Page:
Hear first hand about the only documented Bigfoot encounters in Pike County history as James P. Akin gives a presentation and signs his book ‘Elkins Creek’ at 5:30 p.m. Thursday, Oct. 13 at the J. Joel Edwards Public Library. Books are available on Amazon while supplies last. The city of Molena will also host an all-day Bigfoot Festival on Saturday, Nov. 12, including the Bigfoot Fest and Elkins Creek 5K and one-mile fun walk to the creek where a casting was made of a giant foot.
As a deputy with the Pike County Sheriff’s Office in 1994, Akin made an impression of a Bigfoot print that measured 17.5 inches long and 8.5 inches wide after responding to many calls and complaints filed by an older couple and investigating the incidents further. Akin was working the night shift in Pike and a farmer would call frequently about an intruder on his property. He and his wife had a small dog who was scared to go out of their house around dark and some of their animals had been killed, including their chickens. Akin often responded to the reports of the intruder from around midnight to
2 a.m. and the homeowners said they could smell him, thinking he was a person who might be living in the woods nearby. Over a period of several weeks in the summer of 1994, the elderly homeowners called the sheriff’s office many times, claiming strange noises were heard outside at night, something banging on their trailer in the middle of the night and that outside dogs and even livestock were missing. The couple’s storage shed door was even ripped off its hinges one night and only bags of corn and dog food were missing instead of the expensive equipment inside.
Akin suspected that moonshiners or someone living nearby was trying to scare the family so one day after his shift ended and the sun was up, he asked the homeowners to search for prints on the property. He was walking along Elkins Creek with the homeowner when he found five huge footprints on the bank. Four of the prints were totally submerged in the water but one was in the fine silt next to the water’s edge. Deputy Akin’s casting of that print is considered to be one of the best ever captured in Georgia by Bigfoot enthusiasts.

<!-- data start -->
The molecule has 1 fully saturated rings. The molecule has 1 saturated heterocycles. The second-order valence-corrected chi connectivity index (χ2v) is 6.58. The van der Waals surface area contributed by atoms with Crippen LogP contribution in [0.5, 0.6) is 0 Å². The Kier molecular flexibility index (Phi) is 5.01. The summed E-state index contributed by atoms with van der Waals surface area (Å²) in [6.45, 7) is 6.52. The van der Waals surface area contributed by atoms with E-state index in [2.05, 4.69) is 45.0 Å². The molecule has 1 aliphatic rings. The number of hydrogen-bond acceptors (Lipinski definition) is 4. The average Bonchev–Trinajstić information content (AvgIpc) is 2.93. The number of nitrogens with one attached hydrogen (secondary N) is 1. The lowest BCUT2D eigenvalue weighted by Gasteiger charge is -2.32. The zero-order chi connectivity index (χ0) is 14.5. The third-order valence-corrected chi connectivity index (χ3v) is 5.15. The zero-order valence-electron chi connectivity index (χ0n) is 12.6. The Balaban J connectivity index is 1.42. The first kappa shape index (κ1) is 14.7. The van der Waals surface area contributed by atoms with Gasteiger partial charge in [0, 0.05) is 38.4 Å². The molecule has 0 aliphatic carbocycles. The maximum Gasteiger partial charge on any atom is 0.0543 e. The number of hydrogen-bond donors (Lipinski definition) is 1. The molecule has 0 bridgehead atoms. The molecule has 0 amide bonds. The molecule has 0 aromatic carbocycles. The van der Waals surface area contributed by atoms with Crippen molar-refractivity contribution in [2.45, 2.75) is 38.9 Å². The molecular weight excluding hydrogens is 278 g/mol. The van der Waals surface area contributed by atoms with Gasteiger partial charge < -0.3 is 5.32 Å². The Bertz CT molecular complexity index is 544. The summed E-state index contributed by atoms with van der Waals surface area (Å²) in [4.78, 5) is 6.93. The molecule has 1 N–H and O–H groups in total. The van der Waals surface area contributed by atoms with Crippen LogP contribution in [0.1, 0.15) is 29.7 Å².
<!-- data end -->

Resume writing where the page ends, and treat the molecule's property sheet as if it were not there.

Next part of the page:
“I have examined a lot of material from casts of the Rock Mountains and have found little to really catch my attention as this cast did,” said Dr. Jeff Meldrum. “This particular footprint, immediately upon looking at it, was very consistent with the proportions and anatomy that I have examined with other tracks that are as reasonably credible as one can establish.”
He said a “quite stunning” fact about the Elkins Creek Print is that the dermal ridges lacked particular tension creases that show up on human prints but are absent on the feet of apes.
Akin says he was a sceptic on the existence of Bigfoot until that day he found the prints in the bank of Elkins Creek after so many unusual reports at the property.
Akin left the PCSO several years after the casting was made and worked as a law enforcement officer in Spalding County, focusing on criminal street gangs in his later career.
Akin later left law enforcement and became a teacher at Spalding County schools. His post-secondary education includes a bachelor of science degree in history and anthropology from Georgia Southwestern State University and masters degrees in public administration and education from Columbus State University.